Magazine article Information Today

E3-Electronic Entertainment Expo ... Plus; Plenty of Educational Multimedia Was on Display at This West Coast Event

Magazine article Information Today

E3-Electronic Entertainment Expo ... Plus; Plenty of Educational Multimedia Was on Display at This West Coast Event

Article excerpt

The Electronic Entertainment Expo (E3) debuted last year and literally stole the show (or at least a significant part of it) from other venerable exhibits like the Consumer Electronic Show (CES), Intermedia, and the Interactive Multimedia Association (IMA) show and conference. Many big-name publishers chose to go to E3 instead of to the former exhibitions. Even COMDEX may feel the heat from E3, which got such rave reviews after its 1995 premiere that I regretted missing it. It's not that I was particularly interested, let alone competent, in electronic entertainment hardware and software, but the list of exhibitors included several publishers that are important players in the more traditional information industry, such as Grolier, Simon & Schuster, and Macmillan, with their multimedia educational, reference, and recreational titles online and on CD-ROM. E3 was also perfectly timed for me this year, taking place May 18-19 in Los Angeles, right after I attended the National Online Meeting in New York and before I hit the ASIS Mid-Year Conference in San Diego.

Beyond the Big Three

In the electronic entertainment business, the three supercompanies are Sony, Sega, and Nintendo. ("Computer entertainment" would be a more appropriate moniker for their business, but it lacks alliteration and doesn't lend itself to the clever acronym "E3.") These companies had such gigantic villages to demonstrate their latest hardware and software for the billion-dollar gaming industry that even a Texan would have been impressed. No one could say "big hat, no cattle," either, as Sony stunned everyone at the show not only with its crowd-attracting games but also by announcing a 50 percent price reduction for its Playstation. This seemed to have caught everyone off guard. (To put things into perspective, Sony sold I million Playstations in just eight months at the old $299 price.) It took more than a day for Sega to recover from the shock and announce a price cut on Saturn to match Sony's new $199 price tag. (Cynics say that Sony made the announcement to attract attention because Sega was showing better games.)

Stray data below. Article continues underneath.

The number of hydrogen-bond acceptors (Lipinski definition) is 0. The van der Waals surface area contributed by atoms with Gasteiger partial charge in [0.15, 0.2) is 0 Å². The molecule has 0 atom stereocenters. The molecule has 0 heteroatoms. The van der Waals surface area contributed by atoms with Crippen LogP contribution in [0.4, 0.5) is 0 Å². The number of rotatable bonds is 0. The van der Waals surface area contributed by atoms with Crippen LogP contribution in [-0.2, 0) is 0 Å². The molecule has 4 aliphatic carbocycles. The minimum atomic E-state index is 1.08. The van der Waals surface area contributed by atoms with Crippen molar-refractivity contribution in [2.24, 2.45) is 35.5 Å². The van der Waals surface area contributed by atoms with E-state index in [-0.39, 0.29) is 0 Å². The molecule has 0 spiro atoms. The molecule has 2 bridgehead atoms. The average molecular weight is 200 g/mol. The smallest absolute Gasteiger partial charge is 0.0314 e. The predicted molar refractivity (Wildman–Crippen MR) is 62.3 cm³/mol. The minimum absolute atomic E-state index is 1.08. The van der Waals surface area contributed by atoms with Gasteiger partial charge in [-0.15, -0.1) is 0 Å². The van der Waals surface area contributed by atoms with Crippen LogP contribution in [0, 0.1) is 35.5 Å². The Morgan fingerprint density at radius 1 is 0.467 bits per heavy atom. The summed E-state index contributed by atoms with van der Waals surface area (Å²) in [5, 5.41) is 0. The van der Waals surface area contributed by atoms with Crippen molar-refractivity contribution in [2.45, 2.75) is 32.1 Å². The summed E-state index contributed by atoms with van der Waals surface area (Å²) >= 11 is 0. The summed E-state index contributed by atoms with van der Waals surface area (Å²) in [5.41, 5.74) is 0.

Nintendo did not enter into the price slashing, counting instead on the appeal of its upcoming Nintendo 64 hardware, which promises to make wonderful animation and 3-D effects using a 64-bit processor.

There were some 400 additional exhibitors, many with exhibit booths that would have turned heads at other shows, but I went for the ones that had products of more relevance to me and the readers of IT.

Beyond Games

Entertainment is quite an umbrella term and may include products that others prefer to describe as educational or reference. ASS we all know, good education, good teaching, good writing, and good reference work can and should entertain to hold the attention of the users. Many multimedia products that were shown at E3 strived to achieve that.

I was somewhat surprised that Microsoft did not show its superb reference products (Encarta, World Atlas, Cinemania), and instead devoted its entire booth to games, flashing the tag line, "We know how to play games." Most of us knew that, I presume. Entertainment and education can happily live together, and Hachette, the French parent company of Grolier, seems to prove it by extending its CD-ROM product line to games while still maintaining and improving its respected reference CD-ROMs, The Grolier Encyclopedia, The Encyclopedia of Science Fiction, and The Guinness Disc of World Records. Grolier should be applauded for launching a revised version of its 1996 encyclopedia (just a few months before the 1997 edition is to debut) to include a much better online connection than the one offered in the first version of the 1996 edition. It was exactly this feature that I criticized in my recent encyclopedia review in Computers in Libraries magazine [April 1996, p. 26], and I am delighted to see that the new release is not restricted to the limited capabilities of Compuserve but also offers a far better AOL connection, and, even more important, hot links to relevant and free World Wide Web. …

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